How to Hunt Coyotes at Night – Expert’s Tips

By Joel Mccartan

Hunting coyotes at night is an exhilarating experience that offers a unique set of challenges and rewards. As primarily nocturnal predators, coyotes are most active and vocal under the cover of darkness, making nighttime hunts an extremely effective way to manage their population and protect livestock. With the right techniques, equipment, and mindset, you can enjoy thrilling pursuits that test your skills against these clever and adaptable creatures.

As an avid coyote hunter and night vision gear enthusiast, I’ve spent countless nights out in the field honing my strategies for success. Through trial and error, I’ve learned what works and what doesn’t when it comes to consistently calling in and killing coyotes after the sun goes down. In this article, I’ll share my top tips and techniques to help you make the most of your nighttime coyote hunts.

Scout Diligently and Choose Your Location Wisely

Scouting is absolutely critical for any successful coyote hunt, but it’s especially important when hunting at night since you won’t have the benefit of being able to glass the landscape and spot coyotes from a distance like you can during the day. The key is to identify areas where coyotes are likely to be actively hunting or traveling through.

Some of the best places to look for coyotes include brushy creek bottoms, river banks, swampy areas, and other locations with an abundance of small prey animals like rodents and rabbits. Coyotes are opportunistic predators and will go where the food is. Agricultural areas can also be prime hotspots, particularly around calving season when vulnerable newborn livestock become a tempting target.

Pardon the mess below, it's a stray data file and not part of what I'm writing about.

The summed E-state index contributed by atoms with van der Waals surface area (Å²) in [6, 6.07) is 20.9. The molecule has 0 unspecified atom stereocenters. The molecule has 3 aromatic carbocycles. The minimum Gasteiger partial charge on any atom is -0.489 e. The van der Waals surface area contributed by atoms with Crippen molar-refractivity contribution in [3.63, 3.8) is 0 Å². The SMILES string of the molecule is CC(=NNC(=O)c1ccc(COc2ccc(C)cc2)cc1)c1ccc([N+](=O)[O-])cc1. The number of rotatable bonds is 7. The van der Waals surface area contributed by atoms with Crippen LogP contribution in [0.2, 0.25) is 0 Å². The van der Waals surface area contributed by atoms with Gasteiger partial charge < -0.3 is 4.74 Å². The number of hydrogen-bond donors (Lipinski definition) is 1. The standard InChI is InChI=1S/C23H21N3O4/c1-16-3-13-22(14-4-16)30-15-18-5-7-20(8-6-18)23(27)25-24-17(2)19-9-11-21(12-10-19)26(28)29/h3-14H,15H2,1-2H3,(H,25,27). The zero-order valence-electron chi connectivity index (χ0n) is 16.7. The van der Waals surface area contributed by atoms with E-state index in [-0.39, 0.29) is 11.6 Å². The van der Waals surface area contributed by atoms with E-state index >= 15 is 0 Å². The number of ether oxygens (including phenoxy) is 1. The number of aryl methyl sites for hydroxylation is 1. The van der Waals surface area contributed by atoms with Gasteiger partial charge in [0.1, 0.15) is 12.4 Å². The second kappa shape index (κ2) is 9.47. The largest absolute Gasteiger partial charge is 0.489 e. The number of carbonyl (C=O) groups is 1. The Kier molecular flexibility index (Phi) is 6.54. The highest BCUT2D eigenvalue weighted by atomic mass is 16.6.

Speaking of livestock, if there are ranches or farms nearby with sheep, goats or other animals, there’s a good chance coyotes will be lurking around looking for an easy meal. Coyote depredation is a major issue in many areas, with the U.S. Fish and Wildlife Service reporting that coyotes account for over 60% of all sheep and lamb losses each year. Many ranchers and landowners will gladly give you permission to hunt coyotes on their property if you ask.

When scouting potential hunting areas, look for signs of coyote activity like tracks, scat, and well-worn game trails. Trail cameras can be a great scouting tool to deploy ahead of your hunt to see if and when coyotes are moving through an area. Just be sure to check local regulations, as some states have restrictions on the use of trail cameras for hunting.

On the day of your hunt, it’s important to get set up well before dark to avoid spooking any coyotes that may already be in the area. Be as stealthy as possible when approaching your stand location. Park well away and take care to move quietly, avoiding things like slamming truck doors or crunching through noisy leaves and brush. Coyotes have exceptional hearing, and any out of place noises can put them on alert.

Play the Wind and Set Up with the Breeze in Your Face

Coyotes rely heavily on their keen sense of smell to detect danger and locate prey. As a hunter, one of the quickest ways to ruin a stand is to set up with the wind at your back, allowing your scent to blow directly toward approaching coyotes. Even if they can’t see you, coyotes will almost always circle downwind before committing to a call, using their nose as a final check before moving in. If they catch your scent, the gig is up and they’ll hightail it out of there faster than you can shoulder your rifle.